Following the presentation, Dr Deji Popoola, Chairperson of the UN Theme Group on HIV and AIDS in Zambia, also outlined the workplan of the United Nations Country Team in Zambia (2007-2010). According to Dr Popoola, all UN organizations in Zambia will work from one workplan for the coming years. The workplan outlines the overall UN support to the national AIDS response and has strategically prioritized the tasks of the NASF, as they most closely align with the respective strengths of the 13 UN organizations present in the country.

Under the same six thematic areas outlined above, the UN Country Team expect the following outcomes as a result of their combined support:

    * An effective NAC that is able to achieve its mandate;
    * Increased access to an effective and comprehensive package of HIV prevention services, based on approaches that address the underlying drivers of the epidemic;
    * Increased access to treatment, care and support services;
    * Strengthened institutional capacity to mitigate the socio-economic impact for people infected and affected by HIV.

In support of these four outcomes, 16 corresponding outputs and 2007 results and activities are also defined. This adds up, at least on paper, to a coordinated, harmonized and carefully planned UN response to HIV in Zambia.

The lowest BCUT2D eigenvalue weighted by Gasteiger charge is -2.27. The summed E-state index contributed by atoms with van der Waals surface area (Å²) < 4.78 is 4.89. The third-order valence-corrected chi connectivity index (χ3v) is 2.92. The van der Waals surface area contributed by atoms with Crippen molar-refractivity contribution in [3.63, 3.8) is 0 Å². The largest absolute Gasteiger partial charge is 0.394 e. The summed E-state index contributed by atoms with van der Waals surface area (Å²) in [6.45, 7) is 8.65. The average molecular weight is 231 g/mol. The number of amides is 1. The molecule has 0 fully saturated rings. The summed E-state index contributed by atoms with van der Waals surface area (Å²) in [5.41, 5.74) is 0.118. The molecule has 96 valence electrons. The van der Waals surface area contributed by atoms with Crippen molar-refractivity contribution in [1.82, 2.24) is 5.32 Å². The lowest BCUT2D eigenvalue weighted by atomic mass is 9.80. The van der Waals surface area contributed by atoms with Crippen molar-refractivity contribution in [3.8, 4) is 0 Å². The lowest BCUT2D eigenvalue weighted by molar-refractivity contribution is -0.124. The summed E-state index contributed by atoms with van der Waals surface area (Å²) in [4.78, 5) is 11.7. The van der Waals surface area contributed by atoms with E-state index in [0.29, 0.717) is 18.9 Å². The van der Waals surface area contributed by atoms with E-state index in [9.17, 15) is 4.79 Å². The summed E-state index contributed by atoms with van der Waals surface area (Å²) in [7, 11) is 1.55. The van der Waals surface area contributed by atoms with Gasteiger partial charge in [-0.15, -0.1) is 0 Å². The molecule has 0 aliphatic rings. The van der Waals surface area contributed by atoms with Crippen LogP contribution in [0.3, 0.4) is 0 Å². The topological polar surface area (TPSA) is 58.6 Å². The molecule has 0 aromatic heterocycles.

It was then the donors' turn to present their vision and commitments in support of the NASF. A presentation by the US government representative outlined the priority areas for support. They were unfortunately unable at this time to pledge specific financial commitments until they are approved by the US administration. The areas of support mentioned were: Public-private partnership, expanding coverage of programmes to prevent mother-to-child transmission of HIV (PMTCT) , more resources for antiretroviral (ARV) drug provision, greater focus on paediatric ARV formulations, increased support to orphans and other vulnerable children, support to the civil society response by assisting with organizational development, finance skills etc, and finally, direct funding to the NAC and line ministries on workplace policies. The US government also mentioned their intention to join the national 'Joint Financing Arrangement' (JFA) in 2007.